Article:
I wouldn't just accept it. If one hospital/ trust will let you water birth, why not another? What's their clinical reasoning? Do some research on water birth with a high BMI and then talk to then about it. Your research might lead you to agree with them, or it might arm you for a discussion in which you argue your case. I'd emphasise that your previous hospital were happy with it and ask did they believe that the precious hospital was in that case an unsafe place to give birth? Can you possibly make contact with the team who were looking after you in your previous location and ask them what criteria they used to ask you for the birth you want?

MackerelOfFact Wed 04-May-16 12:28:34

With all due respect, with a BMI of 43 plus a full-term pregnant belly, the amount of water displaced in the pool is going to make temperature regulation really difficult, plus obviously it's going to be much harder for the midwives to see what's going on if you're in a pool with a lot of excess weight. It doesn't sound very safe, and since it's not necessary I can see why they wouldn't want to do it.

I really wouldn't push (excuse the pun) any further for a water birth when it's deemed so risky in your circumstances. Once the baby is born you won't care that it wasn't a water birth.

Micah Wed 04-May-16 12:28:45

Honestly? I opened this thread with condolences ready think the "devastating news" was that your water birth had gone wrong resulting in death or injury to the baby.

If the hospital say it's safer to not have a water birth, take their advice on board. You could try and convince them, do your research etc.

But also think even if you do plan a water birth and something happens and you end up with interventions meaning you never get in the pool- would you be similarly devastated? It might be worth getting some help or counselling to help you deal with that. I planned a home birth but ended up with an EMCS before getting into established labour. It can turn your world upside down if you haven't thought about it.

alltouchedout Wed 04-May-16 12:31:20

Argh typos. Previous hospital not precious, ok you not ask you.

Also this might be interesting:

AndTakeYourPenguinWithYou Wed 04-May-16 12:33:15

I wouldn't just accept it. If one hospital/ trust will let you water birth, why not another? What's their clinical reasoning? Do some research on water birth with a high BMI and then talk to then about it

Unless OP is a medical professional, why on earth would they discuss her "research" and change their own rules, which were not just decided on a whim?
The arrogance of people who think their desires should trump all and that they should be a special case!

Oogle Wed 04-May-16 12:38:37

I planned a water birth, even though I was under consultant led care (baby measured big throughout) and I got the hospital to agree that I could have a midwife led labour and I'd be allowed a water birth. Brilliant.

Except my waters went with meconium and I was hooked up to a monitor for the entire labour which nearly resulted in a ventouse delivery.

Looking back, I think I had a fantastic experience despite it not being what was planned. So I would say, don't plan too much as the unexpected can always happen x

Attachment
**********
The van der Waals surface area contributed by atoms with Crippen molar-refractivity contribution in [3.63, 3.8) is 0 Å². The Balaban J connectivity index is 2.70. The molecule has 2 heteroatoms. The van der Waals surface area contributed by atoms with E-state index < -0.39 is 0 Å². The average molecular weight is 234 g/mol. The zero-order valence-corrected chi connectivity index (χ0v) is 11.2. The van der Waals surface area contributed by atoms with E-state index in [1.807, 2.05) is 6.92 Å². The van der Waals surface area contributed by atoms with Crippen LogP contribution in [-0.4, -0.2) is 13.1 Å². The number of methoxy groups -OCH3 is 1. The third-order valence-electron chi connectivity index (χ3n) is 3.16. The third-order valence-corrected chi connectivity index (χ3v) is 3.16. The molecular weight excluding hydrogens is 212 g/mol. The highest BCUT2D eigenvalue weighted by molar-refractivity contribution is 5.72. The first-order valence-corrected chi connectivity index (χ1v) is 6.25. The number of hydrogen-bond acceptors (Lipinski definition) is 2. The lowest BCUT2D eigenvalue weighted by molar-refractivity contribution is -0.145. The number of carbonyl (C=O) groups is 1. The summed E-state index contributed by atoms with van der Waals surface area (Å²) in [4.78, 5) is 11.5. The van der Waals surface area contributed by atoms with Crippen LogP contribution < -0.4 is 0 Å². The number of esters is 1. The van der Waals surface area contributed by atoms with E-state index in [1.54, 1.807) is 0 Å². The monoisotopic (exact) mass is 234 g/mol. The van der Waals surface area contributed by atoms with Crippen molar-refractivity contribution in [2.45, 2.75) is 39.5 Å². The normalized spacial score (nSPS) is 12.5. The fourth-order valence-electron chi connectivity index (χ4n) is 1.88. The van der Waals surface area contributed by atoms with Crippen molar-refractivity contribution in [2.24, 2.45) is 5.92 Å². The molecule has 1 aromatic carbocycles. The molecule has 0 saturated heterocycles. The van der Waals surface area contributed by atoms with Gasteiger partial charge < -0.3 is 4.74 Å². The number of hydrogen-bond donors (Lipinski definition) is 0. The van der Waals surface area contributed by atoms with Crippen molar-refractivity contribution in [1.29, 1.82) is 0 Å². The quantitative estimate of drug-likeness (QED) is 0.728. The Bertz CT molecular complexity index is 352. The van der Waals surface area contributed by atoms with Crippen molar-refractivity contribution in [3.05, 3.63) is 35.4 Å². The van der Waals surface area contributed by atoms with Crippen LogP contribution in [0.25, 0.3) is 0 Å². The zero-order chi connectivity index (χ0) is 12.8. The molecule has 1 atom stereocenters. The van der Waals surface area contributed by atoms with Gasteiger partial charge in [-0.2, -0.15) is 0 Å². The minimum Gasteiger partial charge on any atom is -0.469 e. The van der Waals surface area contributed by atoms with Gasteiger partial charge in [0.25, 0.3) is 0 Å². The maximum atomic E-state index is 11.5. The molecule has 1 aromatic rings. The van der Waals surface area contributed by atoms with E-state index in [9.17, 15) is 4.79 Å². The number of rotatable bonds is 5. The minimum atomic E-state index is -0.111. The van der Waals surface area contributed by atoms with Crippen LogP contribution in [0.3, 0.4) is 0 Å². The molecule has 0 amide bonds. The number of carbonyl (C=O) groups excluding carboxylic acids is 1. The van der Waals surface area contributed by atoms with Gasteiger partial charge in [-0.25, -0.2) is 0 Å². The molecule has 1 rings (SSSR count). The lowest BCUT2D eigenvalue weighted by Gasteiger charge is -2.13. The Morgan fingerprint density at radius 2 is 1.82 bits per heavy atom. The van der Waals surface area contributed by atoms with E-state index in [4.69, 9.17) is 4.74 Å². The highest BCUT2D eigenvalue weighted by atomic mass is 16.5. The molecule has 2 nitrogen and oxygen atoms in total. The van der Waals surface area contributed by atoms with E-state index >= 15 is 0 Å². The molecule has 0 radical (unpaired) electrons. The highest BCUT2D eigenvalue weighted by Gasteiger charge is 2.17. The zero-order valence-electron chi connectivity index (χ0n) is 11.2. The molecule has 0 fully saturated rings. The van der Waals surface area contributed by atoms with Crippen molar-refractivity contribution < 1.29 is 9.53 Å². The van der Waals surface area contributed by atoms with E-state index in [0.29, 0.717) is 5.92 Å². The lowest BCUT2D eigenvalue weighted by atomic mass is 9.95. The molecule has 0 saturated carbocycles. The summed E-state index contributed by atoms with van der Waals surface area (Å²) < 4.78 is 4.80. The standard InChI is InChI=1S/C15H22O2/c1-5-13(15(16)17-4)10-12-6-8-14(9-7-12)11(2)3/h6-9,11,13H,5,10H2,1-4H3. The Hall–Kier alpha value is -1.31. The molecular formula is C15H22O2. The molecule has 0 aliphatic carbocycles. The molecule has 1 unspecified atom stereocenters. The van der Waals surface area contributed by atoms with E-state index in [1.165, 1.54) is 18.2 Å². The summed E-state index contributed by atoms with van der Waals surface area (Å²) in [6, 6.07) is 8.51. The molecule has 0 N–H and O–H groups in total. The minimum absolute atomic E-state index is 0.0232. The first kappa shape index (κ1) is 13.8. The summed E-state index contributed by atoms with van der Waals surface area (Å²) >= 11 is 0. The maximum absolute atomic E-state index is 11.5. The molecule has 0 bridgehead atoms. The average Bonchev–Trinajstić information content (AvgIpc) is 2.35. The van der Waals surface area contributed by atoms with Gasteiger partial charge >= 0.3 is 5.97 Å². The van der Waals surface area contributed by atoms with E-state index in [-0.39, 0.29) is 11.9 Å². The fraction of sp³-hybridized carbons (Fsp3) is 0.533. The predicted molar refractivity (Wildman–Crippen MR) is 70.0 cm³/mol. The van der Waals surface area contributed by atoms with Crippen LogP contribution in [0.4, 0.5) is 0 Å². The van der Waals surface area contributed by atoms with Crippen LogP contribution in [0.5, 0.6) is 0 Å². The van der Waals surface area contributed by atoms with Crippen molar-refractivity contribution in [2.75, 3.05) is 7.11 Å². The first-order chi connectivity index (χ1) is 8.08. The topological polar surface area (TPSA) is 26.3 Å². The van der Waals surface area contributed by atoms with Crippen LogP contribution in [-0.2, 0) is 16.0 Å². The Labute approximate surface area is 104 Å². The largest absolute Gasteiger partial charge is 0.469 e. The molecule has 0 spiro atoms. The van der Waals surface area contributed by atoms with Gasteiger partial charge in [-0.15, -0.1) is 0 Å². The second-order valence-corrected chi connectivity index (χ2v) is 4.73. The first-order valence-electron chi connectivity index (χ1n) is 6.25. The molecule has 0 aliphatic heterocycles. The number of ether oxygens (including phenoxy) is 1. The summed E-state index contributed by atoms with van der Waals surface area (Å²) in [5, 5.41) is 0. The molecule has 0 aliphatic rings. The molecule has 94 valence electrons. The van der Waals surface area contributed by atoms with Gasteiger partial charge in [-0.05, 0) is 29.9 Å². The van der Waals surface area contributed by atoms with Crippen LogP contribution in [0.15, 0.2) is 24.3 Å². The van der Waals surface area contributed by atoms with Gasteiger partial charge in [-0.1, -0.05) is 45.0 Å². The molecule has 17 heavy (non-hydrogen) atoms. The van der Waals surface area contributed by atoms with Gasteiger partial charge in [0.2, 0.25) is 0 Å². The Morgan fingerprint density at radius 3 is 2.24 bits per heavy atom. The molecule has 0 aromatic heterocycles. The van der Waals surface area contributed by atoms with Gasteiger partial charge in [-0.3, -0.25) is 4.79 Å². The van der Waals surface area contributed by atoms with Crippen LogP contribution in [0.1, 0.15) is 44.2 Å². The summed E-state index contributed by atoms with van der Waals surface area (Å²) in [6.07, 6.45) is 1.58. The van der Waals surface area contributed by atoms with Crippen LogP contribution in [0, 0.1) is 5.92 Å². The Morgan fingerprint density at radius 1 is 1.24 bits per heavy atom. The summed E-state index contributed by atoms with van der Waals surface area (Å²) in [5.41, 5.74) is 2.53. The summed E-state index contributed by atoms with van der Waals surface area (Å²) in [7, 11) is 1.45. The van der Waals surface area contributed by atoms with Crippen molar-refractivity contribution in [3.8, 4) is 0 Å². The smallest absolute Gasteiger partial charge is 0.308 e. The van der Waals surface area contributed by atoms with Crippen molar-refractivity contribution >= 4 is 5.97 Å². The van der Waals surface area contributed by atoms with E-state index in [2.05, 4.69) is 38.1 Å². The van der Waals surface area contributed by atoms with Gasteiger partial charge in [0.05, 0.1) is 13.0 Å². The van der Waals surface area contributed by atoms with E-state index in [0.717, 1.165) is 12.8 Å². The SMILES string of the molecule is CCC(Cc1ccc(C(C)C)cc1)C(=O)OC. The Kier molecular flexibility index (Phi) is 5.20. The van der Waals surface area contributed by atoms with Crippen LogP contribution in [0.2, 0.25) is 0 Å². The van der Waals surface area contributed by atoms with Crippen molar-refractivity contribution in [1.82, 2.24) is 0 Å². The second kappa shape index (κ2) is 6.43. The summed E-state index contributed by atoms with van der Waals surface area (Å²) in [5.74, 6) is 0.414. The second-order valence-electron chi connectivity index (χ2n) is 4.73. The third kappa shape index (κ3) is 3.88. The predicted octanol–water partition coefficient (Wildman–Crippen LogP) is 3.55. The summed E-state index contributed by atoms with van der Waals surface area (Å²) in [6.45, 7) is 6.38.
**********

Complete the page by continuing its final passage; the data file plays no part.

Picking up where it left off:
albertcampionscat Wed 04-May-16 12:41:08

Oh sweetie. No-one's birth plans happen. Okay, there's probably an exception somewhere, but honestly in most cases it's all very different from the plan. If you can manage it the best thing is not to pin your hopes on any particular type of birth.

Groovee Wed 04-May-16 12:42:18

I was upset when they explained in labour ward that due to my pre eclampsia I wasn't allowed a waterbirth. I felt everything was out of my control at that point. Dh fortunately talked me into getting on the bed for the monitoring.

Rolypolybabies Wed 04-May-16 12:46:58

Go back to the midwife and ask to see the supervisor of midwives to see if a personal plan can be made safe for you. X

hooge Wed 04-May-16 12:49:46

I think your use of the word 'devastating' is ill considered. The rules are there for your and others' safety.

ReallyTired Wed 04-May-16 12:50:20

Is this the op first baby? With a first baby labour is a bit of an unknown quantity.

I don't think the previous posters understand how the op feels. It does seem pretty arbitrary and unfair. I would have thought that water would be great to help an obese person be active in the first stage of labour. In the op position I would be asking the consultant why she can't spend the first stage of her labour in the pool. Are they insisting on continuous monitoring? Maybe there is a compromise of water for the first stage and then land for the second? I see nothing wrong with asking the consultant why they do not allow water births if your BMI is over 40. BMI is not necessarily the best way of assessing how overweight someone is.

I didn't have a water birth. I used tens and a natal hypnotherapy CD for labour. If you can't get your water birth then I recommend tens.

I got loads of grief from health professionals as I was a really skinny English lass. I really feel for you as was almost considered too skinny for a home birth. I never got a water birth as dd was way too quick.

stargirl1701 Wed 04-May-16 12:56:13

You can still go ahead with a home birth and hire a pool.

alltouchedout Wed 04-May-16 12:57:12

Oh dear penguin, do you really think you have to have a medical qualification to read medical journals? Perhaps they will be less stuck up and snappy than you! Perhaps (we can but hope) they may see women wanting to be involved in the decisions made about their care, and taking the time to inform themselves as to the basis of those decisions, as a police thing rather than "arrogance". (You did read my post carefully and note that I said that maybe the research the op could do would lead her to agree with them, didn't you? You didn't just jump off half cocked and see someone suggesting actual research and understanding as support for them doing whatever they want, right?)

Tell me why one hospital will allow high BMI women to water birth and another wil not?